GERMANY:  "Shadow Play"


Wolfgang Guenter Lerch concluded in an editorial in center-right Frankfurter Allgemeine (12/2):  "The situation in the Middle East is so confusing that one is even willing to consider the thinnest straw to be a big board.  This is the case with the 'Geneva Agreement.'   Peace-willing Israelis and Palestinians...obviously articulate the wish and will of the majority of their compatriots.  But this is the only ray of hope emanating from this paper, since it is very difficult to compare it with the Oslo process.  At that time, the negotiations took place under the sponsorship of the powers-that-be...while the 'Geneva process' is more or less a private affair, a kind of shadow play that is being performed in parallel to the official government policy.  However, it is positive that there are still people beyond the official policy who follow the voice of reason, not terrorism and military retaliation.  This is at least more than nothing."




Dietrich Alexander editorialized in right-of-center Die Welt of Berlin (12/2): "The excited reactions show that the so-called 'Geneva Initiative' is not a feverish mirage of a few left-wing sleepwalkers....  To put it briefly, the paper impresses.  Where the much lauded but not very successful roadmap remains nebulous, 'Geneva' becomes concrete.  It is clear that the new proposals will break taboos, cross borders, and violate feelings in order to sketch a sustainable compromise.  Basically, all the things that are laid down in 'Geneva' were thought before.  But thus far politicians on both sides did not have the courage and the vision to conclude the 'peace of the brave,' as Rabin said....  The Geneva document is a draft that has not been presented before in this complexity.  The politicians responsible should at least examine the plan.  Even if they continue to reject it, this initiative proved one thing:  there are partners on the other side."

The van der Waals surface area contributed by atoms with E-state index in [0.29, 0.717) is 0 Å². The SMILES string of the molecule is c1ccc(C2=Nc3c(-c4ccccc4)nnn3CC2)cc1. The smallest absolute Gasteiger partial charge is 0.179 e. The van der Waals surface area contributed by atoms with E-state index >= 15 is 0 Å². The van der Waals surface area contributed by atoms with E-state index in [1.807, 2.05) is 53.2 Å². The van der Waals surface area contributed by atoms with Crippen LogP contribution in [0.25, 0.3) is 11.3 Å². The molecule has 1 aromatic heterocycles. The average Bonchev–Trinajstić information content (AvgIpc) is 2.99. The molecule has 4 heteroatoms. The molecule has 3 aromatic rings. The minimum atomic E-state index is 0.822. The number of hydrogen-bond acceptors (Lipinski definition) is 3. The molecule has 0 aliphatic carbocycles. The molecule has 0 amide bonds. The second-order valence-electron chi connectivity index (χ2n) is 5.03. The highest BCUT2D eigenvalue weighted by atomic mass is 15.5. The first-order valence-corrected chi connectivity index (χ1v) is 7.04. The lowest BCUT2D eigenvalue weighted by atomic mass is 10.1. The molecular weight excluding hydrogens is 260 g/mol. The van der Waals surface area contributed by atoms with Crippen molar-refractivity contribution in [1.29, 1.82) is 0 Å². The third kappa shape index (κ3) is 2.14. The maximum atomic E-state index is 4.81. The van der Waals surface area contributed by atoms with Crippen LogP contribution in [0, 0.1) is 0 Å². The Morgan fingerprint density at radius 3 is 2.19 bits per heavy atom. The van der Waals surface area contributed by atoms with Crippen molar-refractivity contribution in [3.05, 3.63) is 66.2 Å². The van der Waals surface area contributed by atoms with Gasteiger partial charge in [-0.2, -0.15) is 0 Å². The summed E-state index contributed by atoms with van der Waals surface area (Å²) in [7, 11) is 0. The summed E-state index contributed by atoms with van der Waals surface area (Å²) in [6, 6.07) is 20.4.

"Back To Politics"